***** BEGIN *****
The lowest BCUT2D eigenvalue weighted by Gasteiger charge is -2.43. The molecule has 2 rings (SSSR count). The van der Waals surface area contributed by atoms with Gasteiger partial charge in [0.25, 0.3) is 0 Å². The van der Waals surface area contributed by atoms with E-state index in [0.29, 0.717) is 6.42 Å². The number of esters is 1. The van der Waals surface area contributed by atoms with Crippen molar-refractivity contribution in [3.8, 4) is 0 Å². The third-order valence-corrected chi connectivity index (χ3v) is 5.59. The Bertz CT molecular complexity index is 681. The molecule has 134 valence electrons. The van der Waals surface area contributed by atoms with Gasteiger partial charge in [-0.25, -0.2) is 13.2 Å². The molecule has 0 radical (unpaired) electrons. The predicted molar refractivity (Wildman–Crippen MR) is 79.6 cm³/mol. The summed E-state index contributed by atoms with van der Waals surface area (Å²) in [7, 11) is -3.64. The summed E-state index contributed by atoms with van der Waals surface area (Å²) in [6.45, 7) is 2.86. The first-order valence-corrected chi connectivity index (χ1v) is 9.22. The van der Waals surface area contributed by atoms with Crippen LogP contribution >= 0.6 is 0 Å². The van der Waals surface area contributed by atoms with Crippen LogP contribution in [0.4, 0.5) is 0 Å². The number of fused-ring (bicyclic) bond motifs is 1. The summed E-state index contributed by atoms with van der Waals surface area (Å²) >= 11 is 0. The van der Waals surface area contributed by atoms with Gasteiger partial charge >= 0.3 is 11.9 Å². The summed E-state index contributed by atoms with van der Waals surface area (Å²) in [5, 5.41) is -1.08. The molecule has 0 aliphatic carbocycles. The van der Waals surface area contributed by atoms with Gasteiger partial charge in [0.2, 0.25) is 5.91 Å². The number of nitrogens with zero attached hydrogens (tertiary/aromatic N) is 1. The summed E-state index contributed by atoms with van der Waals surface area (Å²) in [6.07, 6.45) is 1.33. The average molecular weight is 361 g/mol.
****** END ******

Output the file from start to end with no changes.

The lowest BCUT2D eigenvalue weighted by Gasteiger charge is -2.43. The molecule has 2 rings (SSSR count). The van der Waals surface area contributed by atoms with Gasteiger partial charge in [0.25, 0.3) is 0 Å². The van der Waals surface area contributed by atoms with E-state index in [0.29, 0.717) is 6.42 Å². The number of esters is 1. The van der Waals surface area contributed by atoms with Crippen molar-refractivity contribution in [3.8, 4) is 0 Å². The third-order valence-corrected chi connectivity index (χ3v) is 5.59. The Bertz CT molecular complexity index is 681. The molecule has 134 valence electrons. The van der Waals surface area contributed by atoms with Gasteiger partial charge in [-0.25, -0.2) is 13.2 Å². The molecule has 0 radical (unpaired) electrons. The predicted molar refractivity (Wildman–Crippen MR) is 79.6 cm³/mol. The summed E-state index contributed by atoms with van der Waals surface area (Å²) in [7, 11) is -3.64. The summed E-state index contributed by atoms with van der Waals surface area (Å²) in [6.45, 7) is 2.86. The first-order valence-corrected chi connectivity index (χ1v) is 9.22. The van der Waals surface area contributed by atoms with Crippen LogP contribution >= 0.6 is 0 Å². The van der Waals surface area contributed by atoms with Crippen LogP contribution in [0.4, 0.5) is 0 Å². The number of fused-ring (bicyclic) bond motifs is 1. The summed E-state index contributed by atoms with van der Waals surface area (Å²) >= 11 is 0. The van der Waals surface area contributed by atoms with Gasteiger partial charge >= 0.3 is 11.9 Å². The summed E-state index contributed by atoms with van der Waals surface area (Å²) in [5, 5.41) is -1.08. The molecule has 0 aliphatic carbocycles. The van der Waals surface area contributed by atoms with Gasteiger partial charge in [0.2, 0.25) is 5.91 Å². The number of nitrogens with zero attached hydrogens (tertiary/aromatic N) is 1. The summed E-state index contributed by atoms with van der Waals surface area (Å²) in [6.07, 6.45) is 1.33. The average molecular weight is 361 g/mol.